Kuinini Manumua Wins Bronze for America at Youth World Weightlifting Championships

On the very last day of the International Weightlifting Federation’s Youth World Championships, a young woman who is based in San Francisco won a bronze medal for the United States.

Lifting in the +75 kilogram class and weighing in at 97.8 kilograms (215.6 pounds), Kuinini Manumua delivered personal records across the board: a snatch of 93 kilograms (205 pounds), a clean & jerk of 117 kilograms (258 pounds), and a total of 210 kilograms (463 pounds).

Manumua trains out of Hassle Free Barbell Club in San Francisco, California, and is of Tongan descent. She posts infrequently on social media, but her latest Instagram post was a PR three months ago of a 115 kilogram (253 pound) clean, a record she went on to break in Bangkok.

In February, Manumua attended the USA Weightlifting’s National Junior Championships in Kansas City, Missouri, where she weighed in a little lighter at 95.4 kilograms and snatched 87 kilograms (191.8 pounds) and clean & jerked 112 kilograms (246.9 pounds) for a total of 199 kilograms (438.7 pounds), earning he fourth place overall. You can watch her snatch below, courtesy of the Hassle Free Barbell Club’s Facebook page.

“I think this girl is probably the most talented weightlifter in the United States,” says Kevin Doherty, who trains Manumua at Hassle Free Barbell Club. “She just hasn’t been lifting as long as the other medalists. CJ and Harrison are awesome, but they’ve been lifting since they were 11. Kuinini only started two years ago. On the women’s side, we have a bunch of very talented young women, but we don’t have women who are that big and move that well at that young an age, which is a huge advantage in terms of when you get to the World Championships.”

As the 2017 Youth World Championships draws to a close, we’ve seen a lot of stellar performances from the world’s best young weightlifters. The most notable were CJ Cummings (69kg) and Harrison Maurus (77kg), both Americans who came first in their weight classes and set new world records while they were at it.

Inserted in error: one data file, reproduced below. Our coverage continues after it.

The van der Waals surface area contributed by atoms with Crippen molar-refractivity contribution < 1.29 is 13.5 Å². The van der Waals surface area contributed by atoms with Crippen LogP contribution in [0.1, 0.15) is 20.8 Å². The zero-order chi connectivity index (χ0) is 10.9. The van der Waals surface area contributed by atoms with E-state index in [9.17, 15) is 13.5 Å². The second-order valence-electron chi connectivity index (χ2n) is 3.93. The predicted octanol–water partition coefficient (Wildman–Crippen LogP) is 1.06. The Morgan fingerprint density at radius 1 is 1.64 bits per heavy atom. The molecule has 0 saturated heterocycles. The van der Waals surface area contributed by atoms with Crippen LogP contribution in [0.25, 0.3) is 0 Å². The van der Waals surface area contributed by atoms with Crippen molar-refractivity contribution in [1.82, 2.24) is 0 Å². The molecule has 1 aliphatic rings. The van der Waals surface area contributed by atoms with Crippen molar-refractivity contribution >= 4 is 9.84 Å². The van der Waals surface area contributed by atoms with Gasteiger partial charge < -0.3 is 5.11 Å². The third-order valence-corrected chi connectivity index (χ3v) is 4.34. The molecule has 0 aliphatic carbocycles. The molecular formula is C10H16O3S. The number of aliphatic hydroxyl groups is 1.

The United States now holds three youth world records: CJ Cummings’ 185kg (407.8 pound) clean & jerk, Harrison Maurus’ 192kg (423.3 pound) clean & jerk — both set in Bangkok — and Cheryl Haworth’s Youth World Record 125kg snatch, which was set at the 2000 Olympic Games in Sydney.

“It was an unbelievable day,” USA Weightlifting Assistant Director of National Teams Mike Gattone said after Maurus won his category. “Harrison came in and was off the charts. After watching the American Flag raised and the Star Spangled Banner played two nights in a row, I told our team we have to believe we all have what it takes to be World Champions. It was an emotional way to end the day.”

Congratulations to Cummings, Maurus, Manumua, and every competitor who took part in the contest.

Featured image via @limaaxoxo on Twitter.

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Nick is a content producer and journalist with over seven years’ experience reporting on four continents. His first articles about health were on a cholera outbreak in rural Kenya while he was reporting for a French humanitarian organization. His next writing job was covering the nightlife scene in Shanghai. He’s written on a lot of different kinds of things, but his passion for health ultimately led him to cover it full time.Shanghai was where he managed to publish his first health related article (it was on managing diarrhea), he then went on to produce a radio documentary about bodybuilding in Australia before he finished his Master’s degrees in Journalism and International Relations and headed to New York City. Here, he’s been writing on health full time for more than five years for outlets like Men's Health, VICE, and Popular Science.Nick’s interest in health kind of comes from an existential angle: how are we meant to live? How do we reach our potential? Does the body influence the mind? (Believe it or not, his politics Master’s focused on religion.)Questions like these took him through a lot of different areas of health and fitness like gymnastics, vegetarianism, kettlebell training, fasting, CrossFit, Paleo, and so on, until he realized (or decided) that strength training fit best with the ideas of continuous, measurable self improvement.At BarBend his writing focuses a little more on nutrition and long-form content with a heaping dose of strength training. His underlying belief is in the middle path: you don’t have to count every calorie and complete every workout in order to benefit from a healthy lifestyle and a stronger body. Plus, big traps are cool.